Follow by Email


Monday, March 28, 2011

Paintings of the Nude in the Garden

 Some small oil paintings I have been working on with the subject of the nude in the garden. Sometimes with the addition of  fragments from the oil pastel sketches I have been doing.

Thursday, March 10, 2011

More sketches in oil pastel

These are more sketches in oil pastel I have been doing over the past weeks. Anyone wishing to see the technique and materials I am using can consult an earlier post "Sketching in Oil Pastels" by going back through the blog until they reach the post.

Wednesday, March 9, 2011

The Venus of Willendorf-An Analysis

Believed to have been carved by an early European hunter-gatherer and standing only 11 cms high the Venus of Willendorf is perhaps one of the most compelling sculptures ever made.
Its aesthetic appeal for us perhaps resides in the fine feeling of balance and "rightness" in the handling of the volumes of the head ,torso and lower limbs and fine carving of hair and anatomical detail. Add the mystery of its motives and we have an object that both pleases and perplexes us.
It is thought the figure is a representation of female fertility. Those areas associated with fertility,breasts,buttocks.stomach and labia (suggesting pregnancy) are treated almost to the exclusion of everything else. The figure has no face (it is not a portrayal of an individual) and no feet. The arms are rendered as mere sticks.
Significantly, perhaps, what appears to be braided hair is included. Why leave hair in? Once we reach maturity (that is, our fertile period) the only parts of our bodies that continue to grow are our hair and fingernails. (Hair and fingernail clippings have a long history in sympathetic magic as needing extreme care in handling. Often being destroyed to prevent their use in sorcery). The mystery of hair growth in a pre-scientific age can perhaps easily be seen as an aspect of fertility. (as its loss is a part of loss of fertility). It has also been speculated that the small "pecked out" area (seen best in a back view) is a representation of a braided hair belt circling the stomach area perhaps allying this mysterious power of growth with the significant area of female fertility.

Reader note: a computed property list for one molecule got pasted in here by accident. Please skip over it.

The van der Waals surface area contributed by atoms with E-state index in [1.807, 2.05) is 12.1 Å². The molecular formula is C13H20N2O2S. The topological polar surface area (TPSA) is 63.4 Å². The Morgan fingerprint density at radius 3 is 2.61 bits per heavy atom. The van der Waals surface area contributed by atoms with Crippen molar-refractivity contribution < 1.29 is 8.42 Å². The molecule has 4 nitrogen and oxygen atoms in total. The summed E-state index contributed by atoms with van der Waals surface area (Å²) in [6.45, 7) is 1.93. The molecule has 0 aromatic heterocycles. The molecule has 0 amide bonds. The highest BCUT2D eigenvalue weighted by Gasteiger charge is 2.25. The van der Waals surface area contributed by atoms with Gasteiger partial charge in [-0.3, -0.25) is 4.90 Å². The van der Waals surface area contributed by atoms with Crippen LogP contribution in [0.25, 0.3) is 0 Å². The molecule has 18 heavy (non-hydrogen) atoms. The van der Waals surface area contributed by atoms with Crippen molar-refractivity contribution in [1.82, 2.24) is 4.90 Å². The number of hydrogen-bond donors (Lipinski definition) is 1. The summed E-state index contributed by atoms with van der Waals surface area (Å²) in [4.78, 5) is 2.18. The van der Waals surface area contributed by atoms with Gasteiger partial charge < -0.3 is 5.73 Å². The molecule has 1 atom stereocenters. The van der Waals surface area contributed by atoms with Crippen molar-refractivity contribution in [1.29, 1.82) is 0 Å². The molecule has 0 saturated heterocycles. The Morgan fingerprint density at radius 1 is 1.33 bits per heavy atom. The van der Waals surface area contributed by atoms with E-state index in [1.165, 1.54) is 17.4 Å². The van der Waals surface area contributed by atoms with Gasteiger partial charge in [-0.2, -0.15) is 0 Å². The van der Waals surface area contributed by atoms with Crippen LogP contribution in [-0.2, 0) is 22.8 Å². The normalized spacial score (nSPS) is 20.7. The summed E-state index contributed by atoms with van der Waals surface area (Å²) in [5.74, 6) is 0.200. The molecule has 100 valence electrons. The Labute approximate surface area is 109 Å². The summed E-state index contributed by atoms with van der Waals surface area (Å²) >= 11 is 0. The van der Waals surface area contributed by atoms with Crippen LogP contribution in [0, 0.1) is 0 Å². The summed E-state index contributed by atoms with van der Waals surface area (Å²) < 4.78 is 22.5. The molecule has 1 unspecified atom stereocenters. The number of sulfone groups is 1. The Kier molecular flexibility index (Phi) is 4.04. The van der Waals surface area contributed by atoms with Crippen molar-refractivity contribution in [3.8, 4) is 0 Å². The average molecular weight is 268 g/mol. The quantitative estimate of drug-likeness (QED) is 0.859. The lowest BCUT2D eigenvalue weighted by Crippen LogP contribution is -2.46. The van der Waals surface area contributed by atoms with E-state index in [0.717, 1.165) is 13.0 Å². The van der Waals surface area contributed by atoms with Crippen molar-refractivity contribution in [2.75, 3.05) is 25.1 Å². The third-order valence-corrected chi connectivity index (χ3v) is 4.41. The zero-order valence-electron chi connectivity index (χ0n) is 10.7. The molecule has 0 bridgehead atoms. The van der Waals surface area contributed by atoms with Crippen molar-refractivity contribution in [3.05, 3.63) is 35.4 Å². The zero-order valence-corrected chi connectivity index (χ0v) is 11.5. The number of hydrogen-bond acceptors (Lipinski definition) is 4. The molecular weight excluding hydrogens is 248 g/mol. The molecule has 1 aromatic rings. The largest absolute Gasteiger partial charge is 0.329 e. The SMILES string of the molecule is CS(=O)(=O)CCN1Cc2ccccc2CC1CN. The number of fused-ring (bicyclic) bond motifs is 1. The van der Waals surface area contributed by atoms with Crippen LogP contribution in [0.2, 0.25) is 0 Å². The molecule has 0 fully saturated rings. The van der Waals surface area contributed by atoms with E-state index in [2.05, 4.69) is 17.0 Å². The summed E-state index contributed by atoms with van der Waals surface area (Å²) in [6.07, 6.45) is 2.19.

These speculations are perhaps confirmed by another of the venus figurines. Carved into a small piece of limestone and showing a similar treatment of the female figure (but without the aesthetic appeal of the Venus of Willendorf). This figure holds an animal horn that would also exhibit this same mysterious power of growth after maturity

Sunday, March 6, 2011

The Lascaux Caves,Chardin and Campbell's Soup

The Caves of Lascaux in France have prompted many pages of speculation on their meaning or significance. One of the most popular is their supposed significance in ritual or sympathetic magic. A kind of sacred site for the hunter-gatherers of pre-historic Europe. The speculations may well be right.  As interesting as these speculations are if we start with one thing we can be sure of about these depictions and compare them with other art-works perhaps we can also make some interesting points.
The one thing we know about the animals depicted in the caves is that they were eaten as food by the artists who painted them.
If we compare the paintings of the cave to "The White Tablecloth" by Chardin we can see that the food depicted here has undergone a process. Where the food of the Lascaux caves is still "on the hoof" so to speak, the food of Chardin's painting has been processed from it's raw form of meat, grain and fruit into sausage, baked bread and fermented wine. (How differently we may "read" Chardin's painting had only bread and wine been depicted).
Again when we look at Andy Warhol's "Campbell's Soup Can" we only know this is food by reading the label on the can. In fact if the label read something like "Monkey Embryos" we perhaps wouldn't see food at all whether the can contained tomato soup or not.